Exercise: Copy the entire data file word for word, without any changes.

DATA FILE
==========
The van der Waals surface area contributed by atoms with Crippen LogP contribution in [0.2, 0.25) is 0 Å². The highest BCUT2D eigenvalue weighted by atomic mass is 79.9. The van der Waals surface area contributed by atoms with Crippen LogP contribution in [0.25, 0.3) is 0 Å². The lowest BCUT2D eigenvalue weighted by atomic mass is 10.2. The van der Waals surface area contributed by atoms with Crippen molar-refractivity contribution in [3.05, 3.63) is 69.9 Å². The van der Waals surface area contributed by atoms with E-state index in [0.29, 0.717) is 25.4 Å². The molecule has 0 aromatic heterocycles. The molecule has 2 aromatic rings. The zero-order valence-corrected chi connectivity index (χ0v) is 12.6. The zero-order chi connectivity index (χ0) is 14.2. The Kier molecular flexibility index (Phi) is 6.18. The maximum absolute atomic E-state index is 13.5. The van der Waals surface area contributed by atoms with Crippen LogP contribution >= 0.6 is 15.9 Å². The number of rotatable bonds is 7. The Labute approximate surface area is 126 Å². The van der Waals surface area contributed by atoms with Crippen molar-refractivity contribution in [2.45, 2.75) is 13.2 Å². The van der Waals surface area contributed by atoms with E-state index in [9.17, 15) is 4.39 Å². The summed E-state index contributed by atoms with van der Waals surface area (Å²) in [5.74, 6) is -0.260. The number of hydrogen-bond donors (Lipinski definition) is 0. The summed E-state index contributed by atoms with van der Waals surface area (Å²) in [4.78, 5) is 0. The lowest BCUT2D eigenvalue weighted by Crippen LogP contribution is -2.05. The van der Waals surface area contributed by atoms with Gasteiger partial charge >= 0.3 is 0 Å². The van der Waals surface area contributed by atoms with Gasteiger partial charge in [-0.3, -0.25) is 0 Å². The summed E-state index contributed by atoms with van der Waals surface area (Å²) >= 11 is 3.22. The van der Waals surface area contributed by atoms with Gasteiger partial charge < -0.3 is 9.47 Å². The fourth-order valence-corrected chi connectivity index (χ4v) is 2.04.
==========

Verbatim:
The van der Waals surface area contributed by atoms with Crippen LogP contribution in [0.2, 0.25) is 0 Å². The highest BCUT2D eigenvalue weighted by atomic mass is 79.9. The van der Waals surface area contributed by atoms with Crippen LogP contribution in [0.25, 0.3) is 0 Å². The lowest BCUT2D eigenvalue weighted by atomic mass is 10.2. The van der Waals surface area contributed by atoms with Crippen molar-refractivity contribution in [3.05, 3.63) is 69.9 Å². The van der Waals surface area contributed by atoms with E-state index in [0.29, 0.717) is 25.4 Å². The molecule has 0 aromatic heterocycles. The molecule has 2 aromatic rings. The zero-order valence-corrected chi connectivity index (χ0v) is 12.6. The zero-order chi connectivity index (χ0) is 14.2. The Kier molecular flexibility index (Phi) is 6.18. The maximum absolute atomic E-state index is 13.5. The van der Waals surface area contributed by atoms with Crippen LogP contribution >= 0.6 is 15.9 Å². The number of rotatable bonds is 7. The Labute approximate surface area is 126 Å². The van der Waals surface area contributed by atoms with Crippen molar-refractivity contribution in [2.45, 2.75) is 13.2 Å². The van der Waals surface area contributed by atoms with E-state index in [9.17, 15) is 4.39 Å². The summed E-state index contributed by atoms with van der Waals surface area (Å²) in [5.74, 6) is -0.260. The number of hydrogen-bond donors (Lipinski definition) is 0. The summed E-state index contributed by atoms with van der Waals surface area (Å²) in [4.78, 5) is 0. The lowest BCUT2D eigenvalue weighted by Crippen LogP contribution is -2.05. The van der Waals surface area contributed by atoms with Gasteiger partial charge >= 0.3 is 0 Å². The van der Waals surface area contributed by atoms with Gasteiger partial charge in [-0.3, -0.25) is 0 Å². The summed E-state index contributed by atoms with van der Waals surface area (Å²) >= 11 is 3.22. The van der Waals surface area contributed by atoms with Gasteiger partial charge < -0.3 is 9.47 Å². The fourth-order valence-corrected chi connectivity index (χ4v) is 2.04.